Representative democracy without sortition is vulnerable to factional influence. Jefferson was keenly aware of the negative influence of faction on the political process, but maintained a pragmatic compromise with those forces who adopted a less than open and honest approach to the new republic, including the freemasons. The rise and decline of the American Antimasonic Party led by Henry Seward, later Lincoln’s secretary of state and by all accounts his better, demonstrates that this question remains a continuing, unresolved issue not only e.g. in the Welsh National Assembly, but also in the USA and on a world scale. Fear of freemasonry and secret factional influence comprised the basis upon which the Second World War was launched, and so must be addressed and incorporated in the tasks of conflict resolution on an international scale.

Jefferson plainly stated his view that Athenian democracy had indicated the direction towards which democratic progress should aspire, and concrete steps to develop and apply the practice of sortition would conform to the requirements of a consistently Jeffersonian approach. In particular, sortition could provide an important democratic form to contain the deleterious influence of factional politics, and strengthen the role of impartial decision making upon a constitutional foundation. This could be of especial importance both in regard to judicial questions and also policy issues which require long term monitoring, deliberation and debate unconstrained by factional influences, e.g. on matters of environmental pollution and industrial democracy.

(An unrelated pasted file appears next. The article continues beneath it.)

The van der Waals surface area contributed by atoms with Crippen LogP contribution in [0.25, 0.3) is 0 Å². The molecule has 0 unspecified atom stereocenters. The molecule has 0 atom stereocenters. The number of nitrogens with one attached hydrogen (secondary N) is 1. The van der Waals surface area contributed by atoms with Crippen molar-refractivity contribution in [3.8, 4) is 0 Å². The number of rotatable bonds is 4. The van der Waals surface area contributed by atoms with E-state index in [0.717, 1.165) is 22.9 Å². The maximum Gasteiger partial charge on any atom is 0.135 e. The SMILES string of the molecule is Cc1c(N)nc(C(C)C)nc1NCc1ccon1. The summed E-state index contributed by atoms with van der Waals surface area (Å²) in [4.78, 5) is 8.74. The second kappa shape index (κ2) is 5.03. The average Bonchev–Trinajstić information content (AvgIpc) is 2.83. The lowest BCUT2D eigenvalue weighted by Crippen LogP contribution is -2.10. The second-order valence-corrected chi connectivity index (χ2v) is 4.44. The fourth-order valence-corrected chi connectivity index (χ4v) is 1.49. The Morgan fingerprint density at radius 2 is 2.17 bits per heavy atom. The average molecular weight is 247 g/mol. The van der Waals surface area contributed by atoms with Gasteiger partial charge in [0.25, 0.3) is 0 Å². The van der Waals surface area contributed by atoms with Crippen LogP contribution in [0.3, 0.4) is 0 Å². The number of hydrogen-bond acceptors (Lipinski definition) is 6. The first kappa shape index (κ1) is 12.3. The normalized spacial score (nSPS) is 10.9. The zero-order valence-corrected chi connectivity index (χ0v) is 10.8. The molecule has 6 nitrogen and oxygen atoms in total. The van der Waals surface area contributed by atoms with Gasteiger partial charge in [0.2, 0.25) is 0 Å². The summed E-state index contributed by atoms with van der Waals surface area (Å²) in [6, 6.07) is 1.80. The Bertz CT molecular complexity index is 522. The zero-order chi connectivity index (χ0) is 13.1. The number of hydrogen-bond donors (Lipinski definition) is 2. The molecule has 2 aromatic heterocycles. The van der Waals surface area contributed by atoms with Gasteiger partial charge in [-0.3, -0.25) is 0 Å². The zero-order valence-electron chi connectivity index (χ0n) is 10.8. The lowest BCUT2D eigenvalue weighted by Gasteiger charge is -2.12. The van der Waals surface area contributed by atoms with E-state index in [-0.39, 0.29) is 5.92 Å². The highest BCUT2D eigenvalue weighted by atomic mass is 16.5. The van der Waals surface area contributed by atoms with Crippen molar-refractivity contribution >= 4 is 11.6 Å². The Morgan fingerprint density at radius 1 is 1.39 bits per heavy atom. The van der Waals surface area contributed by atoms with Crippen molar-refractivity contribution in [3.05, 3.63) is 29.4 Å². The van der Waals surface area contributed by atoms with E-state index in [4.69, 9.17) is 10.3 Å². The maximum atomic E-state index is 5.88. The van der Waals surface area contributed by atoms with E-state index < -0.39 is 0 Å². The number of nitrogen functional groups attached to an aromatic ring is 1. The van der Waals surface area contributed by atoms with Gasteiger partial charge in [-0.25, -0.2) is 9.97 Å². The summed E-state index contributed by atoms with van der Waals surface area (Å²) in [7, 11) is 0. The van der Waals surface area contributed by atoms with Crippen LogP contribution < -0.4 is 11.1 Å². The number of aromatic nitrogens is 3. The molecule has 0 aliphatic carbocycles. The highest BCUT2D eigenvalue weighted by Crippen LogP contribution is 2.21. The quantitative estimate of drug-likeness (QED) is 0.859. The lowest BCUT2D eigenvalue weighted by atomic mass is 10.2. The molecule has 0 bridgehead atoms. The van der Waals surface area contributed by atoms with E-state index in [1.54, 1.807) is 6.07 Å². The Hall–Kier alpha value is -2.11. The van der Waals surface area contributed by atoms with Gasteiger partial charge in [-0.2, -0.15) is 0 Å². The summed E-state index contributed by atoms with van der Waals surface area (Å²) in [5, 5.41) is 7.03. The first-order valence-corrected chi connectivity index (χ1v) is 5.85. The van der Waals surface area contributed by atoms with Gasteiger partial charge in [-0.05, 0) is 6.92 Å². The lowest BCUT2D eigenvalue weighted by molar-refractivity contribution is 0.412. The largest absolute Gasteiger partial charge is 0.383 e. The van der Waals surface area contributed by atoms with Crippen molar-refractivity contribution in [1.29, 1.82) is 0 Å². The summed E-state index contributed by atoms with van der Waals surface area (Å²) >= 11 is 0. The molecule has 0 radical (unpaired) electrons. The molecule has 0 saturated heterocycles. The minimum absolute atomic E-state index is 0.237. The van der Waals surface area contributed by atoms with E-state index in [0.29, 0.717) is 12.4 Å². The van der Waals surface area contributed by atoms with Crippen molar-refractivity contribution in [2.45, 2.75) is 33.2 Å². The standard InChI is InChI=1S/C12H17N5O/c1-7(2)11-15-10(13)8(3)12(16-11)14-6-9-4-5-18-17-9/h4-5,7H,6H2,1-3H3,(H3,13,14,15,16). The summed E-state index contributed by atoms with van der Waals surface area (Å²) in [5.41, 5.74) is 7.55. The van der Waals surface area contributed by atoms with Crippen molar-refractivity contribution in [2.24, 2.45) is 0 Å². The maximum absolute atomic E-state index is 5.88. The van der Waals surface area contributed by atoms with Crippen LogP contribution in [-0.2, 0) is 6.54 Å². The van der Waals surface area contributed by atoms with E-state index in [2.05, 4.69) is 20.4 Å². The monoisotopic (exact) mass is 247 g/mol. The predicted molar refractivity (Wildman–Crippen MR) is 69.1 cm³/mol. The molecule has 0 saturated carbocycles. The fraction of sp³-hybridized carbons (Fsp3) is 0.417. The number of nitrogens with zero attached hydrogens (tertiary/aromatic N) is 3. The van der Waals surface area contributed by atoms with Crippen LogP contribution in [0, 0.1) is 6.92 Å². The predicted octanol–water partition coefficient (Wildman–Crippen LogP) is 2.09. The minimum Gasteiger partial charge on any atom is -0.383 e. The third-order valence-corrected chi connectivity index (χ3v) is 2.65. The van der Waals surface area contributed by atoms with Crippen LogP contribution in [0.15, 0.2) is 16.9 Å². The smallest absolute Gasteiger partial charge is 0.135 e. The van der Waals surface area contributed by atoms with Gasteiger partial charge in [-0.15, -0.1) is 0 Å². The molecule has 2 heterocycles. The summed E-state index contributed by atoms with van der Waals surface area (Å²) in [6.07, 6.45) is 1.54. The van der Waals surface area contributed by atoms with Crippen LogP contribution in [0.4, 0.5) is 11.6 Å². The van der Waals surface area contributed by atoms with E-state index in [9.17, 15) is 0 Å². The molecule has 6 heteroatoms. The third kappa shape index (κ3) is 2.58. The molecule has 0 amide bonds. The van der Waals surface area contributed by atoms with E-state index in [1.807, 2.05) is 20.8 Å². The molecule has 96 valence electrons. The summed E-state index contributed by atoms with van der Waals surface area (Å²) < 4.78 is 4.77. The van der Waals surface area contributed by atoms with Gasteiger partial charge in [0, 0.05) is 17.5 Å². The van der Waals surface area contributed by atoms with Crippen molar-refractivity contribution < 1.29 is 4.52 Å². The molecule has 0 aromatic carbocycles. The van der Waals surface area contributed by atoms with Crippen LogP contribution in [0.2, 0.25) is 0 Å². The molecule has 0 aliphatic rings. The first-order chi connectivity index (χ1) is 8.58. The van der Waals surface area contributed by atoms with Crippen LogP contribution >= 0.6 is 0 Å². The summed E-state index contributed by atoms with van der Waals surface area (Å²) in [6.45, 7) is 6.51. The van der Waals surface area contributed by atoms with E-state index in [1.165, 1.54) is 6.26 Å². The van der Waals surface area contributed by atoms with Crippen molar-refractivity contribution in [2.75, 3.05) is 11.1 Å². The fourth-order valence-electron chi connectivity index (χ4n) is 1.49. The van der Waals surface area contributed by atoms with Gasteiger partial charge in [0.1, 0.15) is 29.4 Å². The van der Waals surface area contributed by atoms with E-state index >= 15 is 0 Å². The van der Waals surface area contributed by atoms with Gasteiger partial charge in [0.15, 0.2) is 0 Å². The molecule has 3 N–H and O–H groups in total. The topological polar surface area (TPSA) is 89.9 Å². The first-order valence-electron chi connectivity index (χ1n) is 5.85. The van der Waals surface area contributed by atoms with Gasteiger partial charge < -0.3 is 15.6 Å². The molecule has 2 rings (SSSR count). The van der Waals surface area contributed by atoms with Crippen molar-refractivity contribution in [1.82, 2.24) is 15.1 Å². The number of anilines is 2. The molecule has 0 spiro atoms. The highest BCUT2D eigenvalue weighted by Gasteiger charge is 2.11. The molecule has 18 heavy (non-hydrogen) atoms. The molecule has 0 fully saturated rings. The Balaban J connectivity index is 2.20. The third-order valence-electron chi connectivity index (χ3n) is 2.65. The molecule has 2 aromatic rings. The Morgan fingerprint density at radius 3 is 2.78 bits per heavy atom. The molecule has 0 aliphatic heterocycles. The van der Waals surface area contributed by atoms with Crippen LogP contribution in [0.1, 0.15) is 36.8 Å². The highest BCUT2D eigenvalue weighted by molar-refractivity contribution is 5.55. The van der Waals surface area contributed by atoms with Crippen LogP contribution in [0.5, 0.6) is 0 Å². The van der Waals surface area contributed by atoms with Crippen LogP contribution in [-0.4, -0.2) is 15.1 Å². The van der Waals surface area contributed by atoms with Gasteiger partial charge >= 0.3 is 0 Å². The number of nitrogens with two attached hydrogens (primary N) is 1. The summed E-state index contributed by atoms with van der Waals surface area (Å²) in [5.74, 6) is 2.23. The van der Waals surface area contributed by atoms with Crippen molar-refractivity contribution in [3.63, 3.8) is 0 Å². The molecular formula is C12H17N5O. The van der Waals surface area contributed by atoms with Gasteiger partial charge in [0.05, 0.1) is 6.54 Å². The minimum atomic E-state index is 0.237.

The international conflict resolution policy outlined above can have application and adaptation to any national situation at any level of government or democratic organisation. The specific conditions pertaining in Iraq suggest the following considerations regarding the task of establishing Community Action Councils.